How to become less of a micromanager

How to become less of a micromanager No one likes to be micromanaged – it’s frustrating, demoralising and demotivating

 

 

Absolutely no one likes to be micromanaged. It’s frustrating, demoralising and demotivating. Yet some managers can’t seem to help themselves. Here’s what to do if you’re a micromanager.

1

Get over yourself We can all rationalise why we do what we do, and the same holds true for micromanagers. Instead of finding all the reasons why you should micromanage, consider why you shouldn’t.

 

2

Let it go The difference between managing and micromanaging is the focus on the “micro”. At the core of moving away from micromanaging is letting go of the minutiae.

 

This can be hard, but the key is to do it a little at a time. Start by looking at your to-do list to determine what low-hanging fruit you can pass on to a team member. You should also highlight the priorities on your list – the big-ticket items where you truly add value – and make sure that is where you are spending most of your energy.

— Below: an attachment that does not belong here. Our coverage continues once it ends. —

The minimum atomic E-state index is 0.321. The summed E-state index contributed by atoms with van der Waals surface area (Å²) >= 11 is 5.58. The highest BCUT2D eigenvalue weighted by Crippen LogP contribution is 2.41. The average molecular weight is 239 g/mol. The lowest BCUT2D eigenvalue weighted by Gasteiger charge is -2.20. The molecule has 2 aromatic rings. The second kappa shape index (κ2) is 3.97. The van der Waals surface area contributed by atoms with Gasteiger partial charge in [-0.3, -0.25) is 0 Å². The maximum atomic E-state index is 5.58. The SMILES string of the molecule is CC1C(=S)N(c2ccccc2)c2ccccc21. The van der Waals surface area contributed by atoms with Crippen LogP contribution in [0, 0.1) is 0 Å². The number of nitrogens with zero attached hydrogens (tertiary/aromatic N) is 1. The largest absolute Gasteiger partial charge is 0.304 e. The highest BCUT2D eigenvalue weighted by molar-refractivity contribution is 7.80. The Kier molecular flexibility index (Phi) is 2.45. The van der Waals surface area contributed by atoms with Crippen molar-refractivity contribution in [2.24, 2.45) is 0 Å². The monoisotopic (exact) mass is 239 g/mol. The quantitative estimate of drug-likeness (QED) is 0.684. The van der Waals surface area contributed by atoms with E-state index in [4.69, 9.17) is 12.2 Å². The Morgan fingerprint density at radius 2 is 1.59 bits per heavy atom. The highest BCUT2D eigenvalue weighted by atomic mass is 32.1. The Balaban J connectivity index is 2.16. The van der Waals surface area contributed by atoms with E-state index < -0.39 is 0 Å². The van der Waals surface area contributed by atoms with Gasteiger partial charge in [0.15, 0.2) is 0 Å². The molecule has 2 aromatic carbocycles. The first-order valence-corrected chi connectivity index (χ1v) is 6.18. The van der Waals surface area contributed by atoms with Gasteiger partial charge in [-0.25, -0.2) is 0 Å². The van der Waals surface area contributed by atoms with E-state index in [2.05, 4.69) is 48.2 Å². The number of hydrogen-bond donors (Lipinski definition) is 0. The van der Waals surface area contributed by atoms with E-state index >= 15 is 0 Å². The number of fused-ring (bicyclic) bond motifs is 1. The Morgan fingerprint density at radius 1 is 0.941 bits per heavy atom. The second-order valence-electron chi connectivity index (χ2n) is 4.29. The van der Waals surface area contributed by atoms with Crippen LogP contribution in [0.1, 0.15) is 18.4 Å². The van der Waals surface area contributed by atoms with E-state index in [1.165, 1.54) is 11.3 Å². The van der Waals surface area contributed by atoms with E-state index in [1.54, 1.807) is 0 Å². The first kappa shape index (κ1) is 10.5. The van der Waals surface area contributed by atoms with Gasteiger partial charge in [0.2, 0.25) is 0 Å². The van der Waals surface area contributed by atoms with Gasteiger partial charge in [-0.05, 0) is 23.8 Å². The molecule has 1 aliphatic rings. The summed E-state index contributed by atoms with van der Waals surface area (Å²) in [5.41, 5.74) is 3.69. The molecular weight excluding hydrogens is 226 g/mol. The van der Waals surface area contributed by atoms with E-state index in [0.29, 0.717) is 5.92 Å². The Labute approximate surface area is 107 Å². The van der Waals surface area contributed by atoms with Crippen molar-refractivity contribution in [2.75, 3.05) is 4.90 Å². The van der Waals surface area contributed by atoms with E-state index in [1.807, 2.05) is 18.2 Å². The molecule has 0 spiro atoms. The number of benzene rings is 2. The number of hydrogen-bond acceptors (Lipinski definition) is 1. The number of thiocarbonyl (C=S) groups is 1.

3

Focus on the “what,” not the “how” There is nothing wrong with having an expectation about a deliverable. But there’s a difference between sharing that expectation and dictating how to get to that result.

Your job as a manager is to clearly set the conditions of satisfaction for any task you assign. Articulate what you envision the final outcome to look like, but don’t give blow-by-blow instructions on how to get there.

4

Expect to win (most of the time) Underlying your need to micromanage is a fear of failure. By magnifying the risk of failure, your employees engage in “learned helplessness”, where they start believing that the only way they can perform is if you micromanage them. It’s a vicious cycle.

Instead, get those who report to you to focus on success. Be clear on what success looks like. Provide the resources, information and support needed to meet those conditions. Give credit where credit is due. Over time, you’ll realise that a loss every now and then helps build a strong track record in the long run. – Copyright Harvard Business Review 2014

Previously published in The Irish Times.

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